The most distinguished advantage to use colloidal methods for catalyst preparation is that the size and the shape of nanoparticles can be manipulated easily under good control, which is normally difficult to achieve by using traditional methods, such as impregnation and precipitation. This facilitates studies on structure sensitivity of catalytic reactions. However, the residing stabilizers on the metal surface are normally difficult to remove completely, inducing complex influences on catalytic reactions taking place on the metal surface. Pd catalysts have been found most efficient for nitrite hydrogenation. A high selectivity to N2 of the catalyst is required, because ammonium is also harmful in drinking water. There has been disagreement on the influence of Pd particle size on the catalyst performance, and a study with model catalysts with different Pd particle sizes, which can be prepared with colloidal methods, may answer the open question. In the study for this thesis, a novel method has been developed to remove residing polymer stabilizer (polyvinyl alcohol (PVA)) from Pd nanoparticles (NPs) prepared via colloidal method. It is proposed that chlorine, introduced by HCl, can fully cover the Pd surface in presence of air, suppressing the coverage of the Pd surface by PVA. Furthermore, it is also found that chlorine suppresses the selectivity to ammonium without a significant effect on activity. The choice of polymer stabilizer also significantly influences the catalytic performance of the Pd colloidal catalysts. PVA is found to only blocking Pd active sites; whereas a similar polymer stabilizer, polyvinylpyrrolidone (PVP), also influences the activity per Pd surface atom not covered by PVP, as well as the selectivity to ammonium, besides the blocking effect. Nitrite hydrogenation was studied with Pd catalysts prepared with colloid method and impregnation in a semi-batch operation. Significant increase of the selectivity to ammonium appeared when approaching complete conversion of nitrite, which is caused by ammonium formation when nitrite is completely converted. It is found that nitrogen atoms, covering about 80% of the accessible Pd surface area, convert very slowly to ammonium. Apparently, the Pd surface is largely covered with a relatively unreactive intermediate, i.e. nitrogen atoms.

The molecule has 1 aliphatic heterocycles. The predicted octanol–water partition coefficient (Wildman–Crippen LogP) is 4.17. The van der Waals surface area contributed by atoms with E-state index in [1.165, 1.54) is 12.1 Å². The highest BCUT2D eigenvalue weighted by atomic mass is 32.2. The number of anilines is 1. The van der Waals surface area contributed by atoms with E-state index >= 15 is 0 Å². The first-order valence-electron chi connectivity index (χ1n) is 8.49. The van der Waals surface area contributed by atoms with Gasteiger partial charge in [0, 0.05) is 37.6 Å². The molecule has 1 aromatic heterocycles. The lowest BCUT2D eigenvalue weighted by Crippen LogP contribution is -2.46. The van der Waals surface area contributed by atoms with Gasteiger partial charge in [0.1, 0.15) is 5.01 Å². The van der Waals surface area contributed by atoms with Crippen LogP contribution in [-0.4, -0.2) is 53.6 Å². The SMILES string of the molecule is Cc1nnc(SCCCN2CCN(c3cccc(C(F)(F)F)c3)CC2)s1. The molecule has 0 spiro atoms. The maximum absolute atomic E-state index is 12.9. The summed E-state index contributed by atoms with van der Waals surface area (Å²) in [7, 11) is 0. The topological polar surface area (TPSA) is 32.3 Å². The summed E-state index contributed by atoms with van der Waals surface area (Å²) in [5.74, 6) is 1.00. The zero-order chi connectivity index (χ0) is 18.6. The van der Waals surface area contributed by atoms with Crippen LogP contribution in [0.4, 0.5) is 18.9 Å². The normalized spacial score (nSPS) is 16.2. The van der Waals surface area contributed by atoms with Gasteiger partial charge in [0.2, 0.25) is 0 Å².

|Award date||15 Jan 2015|
|Place of Publication||Enschede|
|Publication status||Published - 15 Jan 2015|